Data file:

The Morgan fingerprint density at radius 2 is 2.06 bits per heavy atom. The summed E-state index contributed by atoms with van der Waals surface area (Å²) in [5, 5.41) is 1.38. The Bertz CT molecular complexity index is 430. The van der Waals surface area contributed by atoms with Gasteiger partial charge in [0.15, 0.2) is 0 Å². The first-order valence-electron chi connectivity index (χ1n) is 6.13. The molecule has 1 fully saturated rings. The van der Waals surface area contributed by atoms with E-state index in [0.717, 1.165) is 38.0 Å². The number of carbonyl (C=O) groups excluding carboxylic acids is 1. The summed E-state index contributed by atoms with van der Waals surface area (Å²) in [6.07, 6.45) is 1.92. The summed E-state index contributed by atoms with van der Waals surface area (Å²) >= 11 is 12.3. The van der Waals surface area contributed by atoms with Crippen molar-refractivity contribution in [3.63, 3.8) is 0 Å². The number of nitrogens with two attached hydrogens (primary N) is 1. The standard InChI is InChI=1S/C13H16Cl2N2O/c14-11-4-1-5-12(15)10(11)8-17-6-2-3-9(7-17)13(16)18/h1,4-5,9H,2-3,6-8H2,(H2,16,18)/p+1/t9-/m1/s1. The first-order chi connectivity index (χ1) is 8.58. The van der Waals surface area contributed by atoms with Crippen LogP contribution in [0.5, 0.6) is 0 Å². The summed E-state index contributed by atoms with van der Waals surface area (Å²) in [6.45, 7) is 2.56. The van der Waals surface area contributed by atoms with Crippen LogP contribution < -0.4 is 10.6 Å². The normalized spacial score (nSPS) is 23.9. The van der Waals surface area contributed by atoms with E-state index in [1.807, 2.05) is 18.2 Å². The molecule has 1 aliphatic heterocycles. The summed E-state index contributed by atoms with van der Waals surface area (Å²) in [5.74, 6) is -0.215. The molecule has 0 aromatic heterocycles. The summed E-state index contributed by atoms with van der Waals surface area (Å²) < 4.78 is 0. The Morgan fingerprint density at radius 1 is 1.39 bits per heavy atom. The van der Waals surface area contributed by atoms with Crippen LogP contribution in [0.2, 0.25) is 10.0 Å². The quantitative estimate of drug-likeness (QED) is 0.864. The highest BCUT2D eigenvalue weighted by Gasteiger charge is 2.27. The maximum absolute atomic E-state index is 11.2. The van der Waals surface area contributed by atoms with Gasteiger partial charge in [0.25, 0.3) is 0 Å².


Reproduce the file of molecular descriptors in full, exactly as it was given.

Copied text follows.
The Morgan fingerprint density at radius 2 is 2.06 bits per heavy atom. The summed E-state index contributed by atoms with van der Waals surface area (Å²) in [5, 5.41) is 1.38. The Bertz CT molecular complexity index is 430. The van der Waals surface area contributed by atoms with Gasteiger partial charge in [0.15, 0.2) is 0 Å². The first-order valence-electron chi connectivity index (χ1n) is 6.13. The molecule has 1 fully saturated rings. The van der Waals surface area contributed by atoms with E-state index in [0.717, 1.165) is 38.0 Å². The number of carbonyl (C=O) groups excluding carboxylic acids is 1. The summed E-state index contributed by atoms with van der Waals surface area (Å²) in [6.07, 6.45) is 1.92. The summed E-state index contributed by atoms with van der Waals surface area (Å²) >= 11 is 12.3. The van der Waals surface area contributed by atoms with Crippen molar-refractivity contribution in [3.63, 3.8) is 0 Å². The number of nitrogens with two attached hydrogens (primary N) is 1. The standard InChI is InChI=1S/C13H16Cl2N2O/c14-11-4-1-5-12(15)10(11)8-17-6-2-3-9(7-17)13(16)18/h1,4-5,9H,2-3,6-8H2,(H2,16,18)/p+1/t9-/m1/s1. The first-order chi connectivity index (χ1) is 8.58. The van der Waals surface area contributed by atoms with Crippen LogP contribution in [0.5, 0.6) is 0 Å². The summed E-state index contributed by atoms with van der Waals surface area (Å²) in [6.45, 7) is 2.56. The van der Waals surface area contributed by atoms with Crippen LogP contribution < -0.4 is 10.6 Å². The normalized spacial score (nSPS) is 23.9. The van der Waals surface area contributed by atoms with E-state index in [1.807, 2.05) is 18.2 Å². The molecule has 1 aliphatic heterocycles. The summed E-state index contributed by atoms with van der Waals surface area (Å²) in [5.74, 6) is -0.215. The molecule has 0 aromatic heterocycles. The summed E-state index contributed by atoms with van der Waals surface area (Å²) < 4.78 is 0. The Morgan fingerprint density at radius 1 is 1.39 bits per heavy atom. The van der Waals surface area contributed by atoms with Crippen LogP contribution in [0.2, 0.25) is 10.0 Å². The quantitative estimate of drug-likeness (QED) is 0.864. The highest BCUT2D eigenvalue weighted by Gasteiger charge is 2.27. The maximum absolute atomic E-state index is 11.2. The van der Waals surface area contributed by atoms with Gasteiger partial charge in [0.25, 0.3) is 0 Å².